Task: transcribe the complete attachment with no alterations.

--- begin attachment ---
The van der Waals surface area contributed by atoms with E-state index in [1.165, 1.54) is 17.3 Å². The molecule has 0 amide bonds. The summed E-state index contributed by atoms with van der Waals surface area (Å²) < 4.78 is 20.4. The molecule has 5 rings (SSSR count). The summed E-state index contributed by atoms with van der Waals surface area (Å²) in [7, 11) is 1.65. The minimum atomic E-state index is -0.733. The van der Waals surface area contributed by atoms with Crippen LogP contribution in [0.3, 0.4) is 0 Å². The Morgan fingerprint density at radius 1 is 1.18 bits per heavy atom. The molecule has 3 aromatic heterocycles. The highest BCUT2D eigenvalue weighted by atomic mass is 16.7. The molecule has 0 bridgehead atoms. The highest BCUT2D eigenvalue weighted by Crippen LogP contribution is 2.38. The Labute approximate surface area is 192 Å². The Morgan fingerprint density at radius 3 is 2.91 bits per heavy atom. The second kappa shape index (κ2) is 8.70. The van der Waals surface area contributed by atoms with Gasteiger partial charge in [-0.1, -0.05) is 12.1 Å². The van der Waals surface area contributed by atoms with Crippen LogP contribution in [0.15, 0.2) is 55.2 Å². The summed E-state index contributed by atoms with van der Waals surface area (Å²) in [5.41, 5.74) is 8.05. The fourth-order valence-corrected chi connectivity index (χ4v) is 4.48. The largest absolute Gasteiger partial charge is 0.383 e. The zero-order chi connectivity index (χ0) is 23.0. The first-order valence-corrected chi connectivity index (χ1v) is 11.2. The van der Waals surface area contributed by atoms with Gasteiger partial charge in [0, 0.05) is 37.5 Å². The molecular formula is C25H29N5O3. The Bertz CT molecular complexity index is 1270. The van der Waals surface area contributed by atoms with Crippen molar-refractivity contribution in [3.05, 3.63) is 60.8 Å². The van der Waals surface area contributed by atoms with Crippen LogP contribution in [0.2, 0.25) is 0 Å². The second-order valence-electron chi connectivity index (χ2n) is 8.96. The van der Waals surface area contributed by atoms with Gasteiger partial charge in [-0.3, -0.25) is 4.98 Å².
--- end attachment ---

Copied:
The van der Waals surface area contributed by atoms with E-state index in [1.165, 1.54) is 17.3 Å². The molecule has 0 amide bonds. The summed E-state index contributed by atoms with van der Waals surface area (Å²) < 4.78 is 20.4. The molecule has 5 rings (SSSR count). The summed E-state index contributed by atoms with van der Waals surface area (Å²) in [7, 11) is 1.65. The minimum atomic E-state index is -0.733. The van der Waals surface area contributed by atoms with Crippen LogP contribution in [0.3, 0.4) is 0 Å². The Morgan fingerprint density at radius 1 is 1.18 bits per heavy atom. The molecule has 3 aromatic heterocycles. The highest BCUT2D eigenvalue weighted by atomic mass is 16.7. The molecule has 0 bridgehead atoms. The highest BCUT2D eigenvalue weighted by Crippen LogP contribution is 2.38. The Labute approximate surface area is 192 Å². The Morgan fingerprint density at radius 3 is 2.91 bits per heavy atom. The second kappa shape index (κ2) is 8.70. The van der Waals surface area contributed by atoms with Gasteiger partial charge in [-0.1, -0.05) is 12.1 Å². The van der Waals surface area contributed by atoms with Crippen LogP contribution in [0.15, 0.2) is 55.2 Å². The summed E-state index contributed by atoms with van der Waals surface area (Å²) in [5.41, 5.74) is 8.05. The fourth-order valence-corrected chi connectivity index (χ4v) is 4.48. The largest absolute Gasteiger partial charge is 0.383 e. The zero-order chi connectivity index (χ0) is 23.0. The first-order valence-corrected chi connectivity index (χ1v) is 11.2. The van der Waals surface area contributed by atoms with Gasteiger partial charge in [0, 0.05) is 37.5 Å². The molecular formula is C25H29N5O3. The Bertz CT molecular complexity index is 1270. The van der Waals surface area contributed by atoms with Crippen molar-refractivity contribution in [3.05, 3.63) is 60.8 Å². The van der Waals surface area contributed by atoms with Crippen LogP contribution in [0.2, 0.25) is 0 Å². The second-order valence-electron chi connectivity index (χ2n) is 8.96. The van der Waals surface area contributed by atoms with Gasteiger partial charge in [-0.3, -0.25) is 4.98 Å².